Richard Orford
Defectors logo
Challenge TV: 11 June 2001 – 2002

Defectors was a game show where contestants scored based on the percentage of audience members who voted for them.


Four contestants competed on each edition. For each question asked during the game, the audience had to use a console to pick which of the contestants would give answer a question correctly. The percentage of votes that each contestant received would be scored as points with a correct answer. Unlike most game shows, the studio audience competed against each other as well as the contestants; the winners of the game would be the contestant who survived the game, and the studio audience member who successfully chose that contestant more often. The game constisted of three parts.

First ImpressionsEdit

This part featured general knowledge questions, each containing four possible answers. Orford would ask the audience to pick the contestants they thought would correctly answer two questions. The contestants would be asked those questions, scoring points accordingly for correct answers. After the first two questions, the audience would vote again for two more questions, and could defect their choice to a different contestant if they wanted.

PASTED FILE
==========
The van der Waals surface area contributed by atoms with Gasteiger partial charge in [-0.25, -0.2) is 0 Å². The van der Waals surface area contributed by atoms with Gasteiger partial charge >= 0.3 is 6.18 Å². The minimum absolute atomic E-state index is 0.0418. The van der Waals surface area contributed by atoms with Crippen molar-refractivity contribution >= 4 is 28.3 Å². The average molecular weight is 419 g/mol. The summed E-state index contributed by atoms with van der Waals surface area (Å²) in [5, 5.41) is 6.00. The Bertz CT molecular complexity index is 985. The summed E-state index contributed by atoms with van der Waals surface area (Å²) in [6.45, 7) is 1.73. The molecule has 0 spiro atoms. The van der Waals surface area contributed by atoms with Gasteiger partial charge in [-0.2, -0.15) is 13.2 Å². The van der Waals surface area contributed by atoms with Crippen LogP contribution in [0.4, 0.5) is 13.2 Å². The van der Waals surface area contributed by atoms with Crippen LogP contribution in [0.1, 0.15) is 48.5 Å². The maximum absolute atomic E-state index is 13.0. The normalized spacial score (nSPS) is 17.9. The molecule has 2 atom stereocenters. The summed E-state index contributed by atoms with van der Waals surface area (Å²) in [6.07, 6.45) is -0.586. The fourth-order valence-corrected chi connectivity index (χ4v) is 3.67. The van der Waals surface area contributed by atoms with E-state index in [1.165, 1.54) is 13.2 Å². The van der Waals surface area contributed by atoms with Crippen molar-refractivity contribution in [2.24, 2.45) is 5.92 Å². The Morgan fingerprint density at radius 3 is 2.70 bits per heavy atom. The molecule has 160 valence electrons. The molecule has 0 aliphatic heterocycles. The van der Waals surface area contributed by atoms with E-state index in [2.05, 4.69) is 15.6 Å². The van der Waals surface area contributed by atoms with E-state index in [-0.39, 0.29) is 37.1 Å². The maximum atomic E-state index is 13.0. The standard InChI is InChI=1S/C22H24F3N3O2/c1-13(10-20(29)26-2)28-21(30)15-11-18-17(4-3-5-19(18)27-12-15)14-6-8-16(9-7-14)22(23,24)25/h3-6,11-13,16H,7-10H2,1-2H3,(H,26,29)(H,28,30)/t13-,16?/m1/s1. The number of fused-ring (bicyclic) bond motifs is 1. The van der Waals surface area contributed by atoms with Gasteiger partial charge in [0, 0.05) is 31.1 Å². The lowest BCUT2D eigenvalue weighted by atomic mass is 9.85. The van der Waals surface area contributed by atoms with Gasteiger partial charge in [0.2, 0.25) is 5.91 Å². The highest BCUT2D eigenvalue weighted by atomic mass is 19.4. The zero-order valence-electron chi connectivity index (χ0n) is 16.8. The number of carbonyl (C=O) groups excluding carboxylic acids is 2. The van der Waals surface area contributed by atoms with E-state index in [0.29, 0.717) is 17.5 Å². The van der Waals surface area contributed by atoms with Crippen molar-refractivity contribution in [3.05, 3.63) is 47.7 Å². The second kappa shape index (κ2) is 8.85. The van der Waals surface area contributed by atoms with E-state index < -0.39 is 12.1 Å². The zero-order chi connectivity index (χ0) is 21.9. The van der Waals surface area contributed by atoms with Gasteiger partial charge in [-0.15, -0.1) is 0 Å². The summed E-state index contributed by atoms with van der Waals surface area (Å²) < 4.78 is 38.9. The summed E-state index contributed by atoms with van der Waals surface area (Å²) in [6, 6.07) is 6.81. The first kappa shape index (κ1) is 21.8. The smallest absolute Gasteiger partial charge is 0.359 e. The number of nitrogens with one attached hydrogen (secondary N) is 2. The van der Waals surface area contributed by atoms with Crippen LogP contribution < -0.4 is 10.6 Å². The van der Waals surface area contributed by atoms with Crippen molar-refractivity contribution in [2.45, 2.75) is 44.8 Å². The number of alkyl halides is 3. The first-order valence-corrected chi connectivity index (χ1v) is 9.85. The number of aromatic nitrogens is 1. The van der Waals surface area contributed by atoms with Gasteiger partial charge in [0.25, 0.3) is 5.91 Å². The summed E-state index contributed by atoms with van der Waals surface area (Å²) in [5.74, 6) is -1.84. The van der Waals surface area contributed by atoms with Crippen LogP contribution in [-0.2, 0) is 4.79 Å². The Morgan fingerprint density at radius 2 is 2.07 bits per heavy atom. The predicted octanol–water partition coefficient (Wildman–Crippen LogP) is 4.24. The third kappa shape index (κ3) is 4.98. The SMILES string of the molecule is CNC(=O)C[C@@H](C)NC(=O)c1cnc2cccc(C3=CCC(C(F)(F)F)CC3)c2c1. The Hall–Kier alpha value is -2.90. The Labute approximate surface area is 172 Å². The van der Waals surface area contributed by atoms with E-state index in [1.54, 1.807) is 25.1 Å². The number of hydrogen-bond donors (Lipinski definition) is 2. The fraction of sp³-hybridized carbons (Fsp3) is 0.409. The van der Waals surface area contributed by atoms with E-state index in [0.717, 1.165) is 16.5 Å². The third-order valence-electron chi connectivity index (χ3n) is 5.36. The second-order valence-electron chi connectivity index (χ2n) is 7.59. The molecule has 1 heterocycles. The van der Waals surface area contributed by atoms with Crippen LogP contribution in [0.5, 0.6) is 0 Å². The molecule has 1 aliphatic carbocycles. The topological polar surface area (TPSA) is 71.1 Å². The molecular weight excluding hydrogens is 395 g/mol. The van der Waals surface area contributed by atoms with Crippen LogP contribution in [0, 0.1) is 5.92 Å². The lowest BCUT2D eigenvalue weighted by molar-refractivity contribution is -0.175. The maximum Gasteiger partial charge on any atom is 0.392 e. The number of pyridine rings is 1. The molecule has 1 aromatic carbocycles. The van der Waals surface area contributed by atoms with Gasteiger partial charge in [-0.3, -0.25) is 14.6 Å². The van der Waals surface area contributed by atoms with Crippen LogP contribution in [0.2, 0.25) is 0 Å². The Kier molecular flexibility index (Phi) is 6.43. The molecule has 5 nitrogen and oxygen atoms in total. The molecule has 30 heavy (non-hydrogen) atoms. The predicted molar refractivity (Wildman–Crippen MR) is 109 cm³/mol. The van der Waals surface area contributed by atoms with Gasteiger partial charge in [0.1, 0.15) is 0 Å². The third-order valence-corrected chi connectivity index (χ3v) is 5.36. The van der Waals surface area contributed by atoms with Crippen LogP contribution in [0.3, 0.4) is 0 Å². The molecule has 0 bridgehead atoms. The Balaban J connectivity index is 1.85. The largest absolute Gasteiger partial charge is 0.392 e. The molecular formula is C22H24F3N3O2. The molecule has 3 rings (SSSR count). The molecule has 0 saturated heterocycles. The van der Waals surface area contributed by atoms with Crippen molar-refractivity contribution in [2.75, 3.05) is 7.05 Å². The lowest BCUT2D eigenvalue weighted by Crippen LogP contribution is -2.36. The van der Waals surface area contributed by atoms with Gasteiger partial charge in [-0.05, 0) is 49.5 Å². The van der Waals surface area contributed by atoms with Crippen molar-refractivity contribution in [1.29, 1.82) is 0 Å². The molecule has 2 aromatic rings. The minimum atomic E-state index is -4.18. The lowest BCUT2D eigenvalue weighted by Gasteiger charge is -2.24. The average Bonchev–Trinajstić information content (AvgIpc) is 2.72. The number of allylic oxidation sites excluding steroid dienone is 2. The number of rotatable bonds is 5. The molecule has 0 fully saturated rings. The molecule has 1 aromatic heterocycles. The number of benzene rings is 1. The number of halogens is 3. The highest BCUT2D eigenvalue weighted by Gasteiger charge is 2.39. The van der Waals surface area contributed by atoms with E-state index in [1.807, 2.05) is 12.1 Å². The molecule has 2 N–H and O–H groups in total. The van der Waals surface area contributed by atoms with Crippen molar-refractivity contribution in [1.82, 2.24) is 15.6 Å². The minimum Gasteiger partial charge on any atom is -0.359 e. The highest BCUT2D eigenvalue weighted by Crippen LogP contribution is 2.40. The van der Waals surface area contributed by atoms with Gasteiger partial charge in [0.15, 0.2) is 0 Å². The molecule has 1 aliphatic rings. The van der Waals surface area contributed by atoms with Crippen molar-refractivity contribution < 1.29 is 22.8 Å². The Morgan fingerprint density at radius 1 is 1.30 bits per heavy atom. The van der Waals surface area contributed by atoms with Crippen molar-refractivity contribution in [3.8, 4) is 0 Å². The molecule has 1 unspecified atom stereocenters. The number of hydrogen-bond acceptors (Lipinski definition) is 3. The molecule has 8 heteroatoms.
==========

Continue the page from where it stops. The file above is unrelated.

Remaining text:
Trust MeEdit

In this part of the game, Orford would give announce a category, and the contestants each had ten seconds to explain why the audience should choose them. After each contestant had opined, the audience would vote for the contestant they thought knew the category more. Each category contained three questions, again with four possible choices, and, like the previous round, contestants scored based on the percentage of audience members who voted for them. After two categories were played in this manner, the player with the lowest score was eliminated from the game. The remaining three contestants would play three categories, with the audience voting as before, and the two players with the highest scores after the fifth category advanced to the final part.

Quick DefectEdit

To start, the scores were reset to zero. In this part of the game, the questions were asked on the buzzer, and the audience now had to vote before every question, on which they were given the category. When time was called, the player with the highest score won the game and £1,000.

At certain points during the game, the audience member who correctly defected more often to that point would be revealed. The audience member who correctly defected more often during the whole game also received £1,000.

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